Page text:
“They have to be a little bit more leaders just because they’ve been through it. Those guys have been starters pretty much since they been here, especially Daryl and Derrick,” Flint said. “Now they’ve got to show the younger guys that this is what we need to do. Same thing with Chris: His health hasn’t been the greatest, but he’s a guy that’s played a lot of minutes, been an all-league player, been rookie of the year.”
Unfortunately for the Dragons, one of those three key juniors in Fouch, the team’s spark plug as the sixth man off the bench as well as the top shooting threat (he led the team with 14.9 points per game last season), will miss most, if not all, of the early season due to an offseason knee surgery. Flint talked about the fact that his new freshman perimeter players will be looked at to step up.
“I think it’s going to be different guys in different games because they’re freshmen, so you’re going to get that up and down,” he said.
The last two pieces of the puzzle for the Dragons are the returning sophomores in point guard Frantz Massenat and forward Dartaye Ruffin, who are coming off stellar rookie seasons.
“We knew they were going to have to play a lot [last season]; we didn’t have a choice because they had to be out there. They played better than most freshmen are going to play when you throw them in the fire that way,” Flint said. “Again, just like Daryl, Derrick and Chris, I thought they got better from their freshman year to their sophomore year, so I’m hoping for the same thing with those two guys.”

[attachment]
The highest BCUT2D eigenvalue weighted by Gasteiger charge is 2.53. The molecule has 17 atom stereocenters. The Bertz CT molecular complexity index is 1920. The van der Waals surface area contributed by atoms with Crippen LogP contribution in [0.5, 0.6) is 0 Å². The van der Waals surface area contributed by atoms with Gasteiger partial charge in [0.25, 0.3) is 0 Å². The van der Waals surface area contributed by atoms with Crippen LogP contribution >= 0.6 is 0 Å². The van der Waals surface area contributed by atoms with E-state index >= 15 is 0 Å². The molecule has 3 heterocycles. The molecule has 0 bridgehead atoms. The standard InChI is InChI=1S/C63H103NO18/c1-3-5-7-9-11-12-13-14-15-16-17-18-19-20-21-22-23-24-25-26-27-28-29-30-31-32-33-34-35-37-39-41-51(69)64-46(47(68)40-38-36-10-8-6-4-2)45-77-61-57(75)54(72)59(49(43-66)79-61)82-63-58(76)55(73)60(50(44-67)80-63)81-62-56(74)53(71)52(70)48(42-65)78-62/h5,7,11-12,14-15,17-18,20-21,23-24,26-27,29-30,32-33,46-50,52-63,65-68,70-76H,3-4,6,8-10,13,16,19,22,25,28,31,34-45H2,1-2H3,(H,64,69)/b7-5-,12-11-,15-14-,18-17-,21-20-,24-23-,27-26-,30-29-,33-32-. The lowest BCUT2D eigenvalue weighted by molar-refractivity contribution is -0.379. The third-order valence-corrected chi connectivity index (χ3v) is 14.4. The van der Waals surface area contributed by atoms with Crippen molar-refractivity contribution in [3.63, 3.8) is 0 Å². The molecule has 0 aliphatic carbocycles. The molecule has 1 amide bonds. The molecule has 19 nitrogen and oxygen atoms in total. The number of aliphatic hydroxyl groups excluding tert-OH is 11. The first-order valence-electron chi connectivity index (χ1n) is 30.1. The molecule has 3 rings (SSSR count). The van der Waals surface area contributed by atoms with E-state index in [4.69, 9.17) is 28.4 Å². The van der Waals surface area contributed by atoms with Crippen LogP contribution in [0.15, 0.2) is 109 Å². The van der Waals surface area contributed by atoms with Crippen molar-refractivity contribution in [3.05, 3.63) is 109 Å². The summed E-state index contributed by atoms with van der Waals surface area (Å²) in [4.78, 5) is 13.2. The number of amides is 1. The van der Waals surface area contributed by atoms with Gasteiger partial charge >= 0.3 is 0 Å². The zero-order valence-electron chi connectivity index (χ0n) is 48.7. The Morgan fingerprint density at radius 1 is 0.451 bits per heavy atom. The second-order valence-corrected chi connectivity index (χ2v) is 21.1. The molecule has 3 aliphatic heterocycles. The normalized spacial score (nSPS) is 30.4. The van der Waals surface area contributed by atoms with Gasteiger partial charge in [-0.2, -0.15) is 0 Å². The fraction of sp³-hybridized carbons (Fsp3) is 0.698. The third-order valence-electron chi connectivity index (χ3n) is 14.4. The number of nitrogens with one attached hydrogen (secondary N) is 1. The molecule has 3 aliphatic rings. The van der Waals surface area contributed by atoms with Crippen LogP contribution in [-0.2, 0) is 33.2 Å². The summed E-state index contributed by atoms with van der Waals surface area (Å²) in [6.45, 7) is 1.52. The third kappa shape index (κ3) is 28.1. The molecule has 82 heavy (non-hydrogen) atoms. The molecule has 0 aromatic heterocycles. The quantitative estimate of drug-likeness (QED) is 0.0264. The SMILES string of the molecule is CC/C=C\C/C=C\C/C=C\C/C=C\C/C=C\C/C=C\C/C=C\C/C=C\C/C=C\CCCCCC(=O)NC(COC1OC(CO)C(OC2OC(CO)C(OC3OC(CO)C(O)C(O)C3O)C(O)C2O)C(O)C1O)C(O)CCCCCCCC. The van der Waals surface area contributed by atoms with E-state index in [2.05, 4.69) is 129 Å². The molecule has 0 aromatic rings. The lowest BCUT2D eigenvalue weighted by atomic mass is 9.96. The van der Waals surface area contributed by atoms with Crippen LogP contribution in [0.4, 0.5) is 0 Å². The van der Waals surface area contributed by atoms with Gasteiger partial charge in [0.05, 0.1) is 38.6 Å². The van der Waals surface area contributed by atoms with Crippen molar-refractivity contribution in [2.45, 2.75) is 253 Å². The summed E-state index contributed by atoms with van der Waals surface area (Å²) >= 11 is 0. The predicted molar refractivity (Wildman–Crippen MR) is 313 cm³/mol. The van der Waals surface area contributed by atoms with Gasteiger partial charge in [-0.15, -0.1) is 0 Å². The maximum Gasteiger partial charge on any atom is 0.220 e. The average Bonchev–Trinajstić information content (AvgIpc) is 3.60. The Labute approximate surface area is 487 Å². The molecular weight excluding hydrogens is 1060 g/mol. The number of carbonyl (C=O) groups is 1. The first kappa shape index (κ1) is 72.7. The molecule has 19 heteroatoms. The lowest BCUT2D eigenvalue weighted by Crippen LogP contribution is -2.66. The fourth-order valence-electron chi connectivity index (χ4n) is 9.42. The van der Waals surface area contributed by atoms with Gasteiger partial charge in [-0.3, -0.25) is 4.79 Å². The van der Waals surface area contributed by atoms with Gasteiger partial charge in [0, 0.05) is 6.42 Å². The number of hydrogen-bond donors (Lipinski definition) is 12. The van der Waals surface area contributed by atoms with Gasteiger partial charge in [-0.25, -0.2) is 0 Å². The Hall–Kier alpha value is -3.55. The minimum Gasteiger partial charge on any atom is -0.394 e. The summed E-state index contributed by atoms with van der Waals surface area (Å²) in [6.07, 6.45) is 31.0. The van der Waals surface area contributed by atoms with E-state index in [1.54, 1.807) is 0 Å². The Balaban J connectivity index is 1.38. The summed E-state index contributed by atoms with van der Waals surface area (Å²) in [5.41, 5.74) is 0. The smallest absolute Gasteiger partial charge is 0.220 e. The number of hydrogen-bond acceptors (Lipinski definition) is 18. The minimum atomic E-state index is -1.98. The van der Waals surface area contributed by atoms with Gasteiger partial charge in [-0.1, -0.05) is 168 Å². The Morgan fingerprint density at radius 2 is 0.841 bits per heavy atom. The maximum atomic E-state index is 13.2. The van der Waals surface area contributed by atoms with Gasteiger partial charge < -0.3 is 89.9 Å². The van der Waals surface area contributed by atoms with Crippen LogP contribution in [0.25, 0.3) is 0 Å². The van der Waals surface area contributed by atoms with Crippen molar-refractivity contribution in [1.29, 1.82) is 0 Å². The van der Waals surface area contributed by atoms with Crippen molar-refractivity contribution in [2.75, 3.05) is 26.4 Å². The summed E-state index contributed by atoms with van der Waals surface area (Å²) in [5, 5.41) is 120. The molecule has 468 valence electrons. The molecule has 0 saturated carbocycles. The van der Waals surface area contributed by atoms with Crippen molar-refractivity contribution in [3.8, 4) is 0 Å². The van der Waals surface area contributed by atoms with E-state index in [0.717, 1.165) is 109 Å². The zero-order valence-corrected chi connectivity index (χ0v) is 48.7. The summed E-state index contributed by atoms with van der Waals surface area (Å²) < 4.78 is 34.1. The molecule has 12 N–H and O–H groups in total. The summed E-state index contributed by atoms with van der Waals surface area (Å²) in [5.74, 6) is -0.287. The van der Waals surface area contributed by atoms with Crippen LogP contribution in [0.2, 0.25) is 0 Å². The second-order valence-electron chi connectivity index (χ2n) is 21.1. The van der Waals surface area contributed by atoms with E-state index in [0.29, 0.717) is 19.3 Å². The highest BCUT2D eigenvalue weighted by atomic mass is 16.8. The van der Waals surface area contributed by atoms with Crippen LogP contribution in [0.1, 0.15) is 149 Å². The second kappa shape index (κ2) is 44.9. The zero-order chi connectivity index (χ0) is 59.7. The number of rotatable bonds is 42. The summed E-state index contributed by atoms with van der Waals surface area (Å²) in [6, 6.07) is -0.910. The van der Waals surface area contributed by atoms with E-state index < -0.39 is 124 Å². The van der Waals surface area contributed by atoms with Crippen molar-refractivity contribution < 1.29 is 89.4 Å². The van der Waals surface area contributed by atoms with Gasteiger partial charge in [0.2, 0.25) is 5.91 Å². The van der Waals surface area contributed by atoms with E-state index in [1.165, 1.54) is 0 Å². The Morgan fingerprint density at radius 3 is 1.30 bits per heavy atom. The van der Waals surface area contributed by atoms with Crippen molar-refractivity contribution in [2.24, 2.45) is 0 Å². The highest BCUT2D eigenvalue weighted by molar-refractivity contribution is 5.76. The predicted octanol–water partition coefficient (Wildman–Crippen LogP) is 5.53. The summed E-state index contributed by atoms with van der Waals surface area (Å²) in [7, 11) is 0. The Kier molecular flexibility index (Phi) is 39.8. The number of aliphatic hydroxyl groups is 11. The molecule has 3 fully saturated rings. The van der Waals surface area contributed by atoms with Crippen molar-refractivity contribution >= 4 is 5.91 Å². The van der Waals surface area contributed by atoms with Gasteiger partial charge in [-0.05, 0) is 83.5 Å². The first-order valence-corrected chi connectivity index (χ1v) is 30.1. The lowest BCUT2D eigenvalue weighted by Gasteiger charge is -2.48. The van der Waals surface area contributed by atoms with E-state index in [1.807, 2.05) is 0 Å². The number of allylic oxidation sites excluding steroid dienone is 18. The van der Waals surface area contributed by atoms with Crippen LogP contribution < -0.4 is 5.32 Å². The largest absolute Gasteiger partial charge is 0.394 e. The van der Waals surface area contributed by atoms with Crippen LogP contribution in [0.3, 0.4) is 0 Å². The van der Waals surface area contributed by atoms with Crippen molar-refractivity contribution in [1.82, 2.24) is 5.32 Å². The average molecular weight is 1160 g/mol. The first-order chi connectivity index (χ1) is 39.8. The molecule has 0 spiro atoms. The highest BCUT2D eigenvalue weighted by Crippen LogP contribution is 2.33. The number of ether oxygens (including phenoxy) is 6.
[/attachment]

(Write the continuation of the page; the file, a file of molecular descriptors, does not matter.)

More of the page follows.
The only unknowns remaining for the Dragons’ upcoming season are the rookies on the roster. What are Dragon fans supposed to expect from these inexperienced players? In Flint’s words: nothing.
“I never expect big things from my freshmen. I just want them to be solid,” he said. “I don’t hype my freshmen, though, because I think it’s too hard; you put too much pressure on them.”
“They don’t need to be Superman,” Connors said, alluding to an all-too-important word — consistency. “We don’t need them to come in and score 20 points or get 15 rebounds, just be solid every day.”
As for the overall team, Flint broke it down pretty nicely and went describing what his Dragons need to do in order to achieve the success they strive for, as well as to live up to that No. 1 CAA ranking.
“We’ve got to make sure we’re doing the things that make us good, which is rebounding the ball, playing defense and taking care of the ball,” he said. “For us to make the next step, I think we’ve got to shoot the ball a little bit better from the foul line and from the three-point line, and if we can do that, then I think we’ll be fine.”
At the end of the season, every team in the NCAA hopes to be in the same position: at the top of their respective conferences and therefore earning automatic bids into the NCAA Tournament. Consistency plus improvement equals success; that’s the road Flint plans to take his team on in order to reach that all-important automatic bid.
“We’ve got to have some consistency, but not just consistency because, even with consistency you can sort of flatline a little bit,” he said. “It’s about getting better throughout the entire season. If we can get better throughout the entire season, then we give ourselves a good shot to do what we need to do, which is win the league and go to the NCAA Tournament.”